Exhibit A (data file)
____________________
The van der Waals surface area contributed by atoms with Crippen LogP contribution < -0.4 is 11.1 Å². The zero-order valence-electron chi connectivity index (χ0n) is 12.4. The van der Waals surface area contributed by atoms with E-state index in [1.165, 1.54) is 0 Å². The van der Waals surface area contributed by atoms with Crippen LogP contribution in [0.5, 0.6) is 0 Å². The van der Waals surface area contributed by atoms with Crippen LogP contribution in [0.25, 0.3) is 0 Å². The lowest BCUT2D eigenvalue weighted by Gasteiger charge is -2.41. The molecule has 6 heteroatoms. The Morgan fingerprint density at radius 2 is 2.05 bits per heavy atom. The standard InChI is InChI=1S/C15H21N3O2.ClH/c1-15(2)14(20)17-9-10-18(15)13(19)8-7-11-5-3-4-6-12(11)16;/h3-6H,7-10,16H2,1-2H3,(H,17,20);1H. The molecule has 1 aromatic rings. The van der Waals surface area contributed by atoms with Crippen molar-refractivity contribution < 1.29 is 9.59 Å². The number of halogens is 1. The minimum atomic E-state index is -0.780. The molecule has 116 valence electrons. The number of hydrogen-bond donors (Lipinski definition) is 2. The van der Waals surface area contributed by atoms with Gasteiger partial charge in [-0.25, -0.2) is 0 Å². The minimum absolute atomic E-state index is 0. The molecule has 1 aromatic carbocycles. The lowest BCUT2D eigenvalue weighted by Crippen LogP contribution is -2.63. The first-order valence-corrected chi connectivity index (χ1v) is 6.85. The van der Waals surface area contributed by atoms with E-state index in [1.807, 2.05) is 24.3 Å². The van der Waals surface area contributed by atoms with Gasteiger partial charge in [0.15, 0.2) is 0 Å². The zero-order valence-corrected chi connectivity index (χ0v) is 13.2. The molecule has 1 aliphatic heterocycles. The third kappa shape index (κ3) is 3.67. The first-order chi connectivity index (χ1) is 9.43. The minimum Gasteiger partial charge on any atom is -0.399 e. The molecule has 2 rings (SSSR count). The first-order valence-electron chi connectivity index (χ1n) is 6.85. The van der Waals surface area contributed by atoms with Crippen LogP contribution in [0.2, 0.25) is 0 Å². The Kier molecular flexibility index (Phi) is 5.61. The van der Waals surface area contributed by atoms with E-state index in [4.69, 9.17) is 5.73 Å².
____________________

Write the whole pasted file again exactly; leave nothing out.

The van der Waals surface area contributed by atoms with Crippen LogP contribution < -0.4 is 11.1 Å². The zero-order valence-electron chi connectivity index (χ0n) is 12.4. The van der Waals surface area contributed by atoms with E-state index in [1.165, 1.54) is 0 Å². The van der Waals surface area contributed by atoms with Crippen LogP contribution in [0.5, 0.6) is 0 Å². The van der Waals surface area contributed by atoms with Crippen LogP contribution in [0.25, 0.3) is 0 Å². The lowest BCUT2D eigenvalue weighted by Gasteiger charge is -2.41. The molecule has 6 heteroatoms. The Morgan fingerprint density at radius 2 is 2.05 bits per heavy atom. The standard InChI is InChI=1S/C15H21N3O2.ClH/c1-15(2)14(20)17-9-10-18(15)13(19)8-7-11-5-3-4-6-12(11)16;/h3-6H,7-10,16H2,1-2H3,(H,17,20);1H. The molecule has 1 aromatic rings. The van der Waals surface area contributed by atoms with Crippen molar-refractivity contribution < 1.29 is 9.59 Å². The number of halogens is 1. The minimum atomic E-state index is -0.780. The molecule has 116 valence electrons. The number of hydrogen-bond donors (Lipinski definition) is 2. The van der Waals surface area contributed by atoms with Gasteiger partial charge in [-0.25, -0.2) is 0 Å². The minimum absolute atomic E-state index is 0. The molecule has 1 aromatic carbocycles. The lowest BCUT2D eigenvalue weighted by Crippen LogP contribution is -2.63. The first-order valence-corrected chi connectivity index (χ1v) is 6.85. The van der Waals surface area contributed by atoms with E-state index in [1.807, 2.05) is 24.3 Å². The van der Waals surface area contributed by atoms with Gasteiger partial charge in [0.15, 0.2) is 0 Å². The zero-order valence-corrected chi connectivity index (χ0v) is 13.2. The molecule has 1 aliphatic heterocycles. The third kappa shape index (κ3) is 3.67. The first-order chi connectivity index (χ1) is 9.43. The minimum Gasteiger partial charge on any atom is -0.399 e. The molecule has 2 rings (SSSR count). The first-order valence-electron chi connectivity index (χ1n) is 6.85. The van der Waals surface area contributed by atoms with Crippen LogP contribution in [0.2, 0.25) is 0 Å². The Kier molecular flexibility index (Phi) is 5.61. The van der Waals surface area contributed by atoms with E-state index in [4.69, 9.17) is 5.73 Å².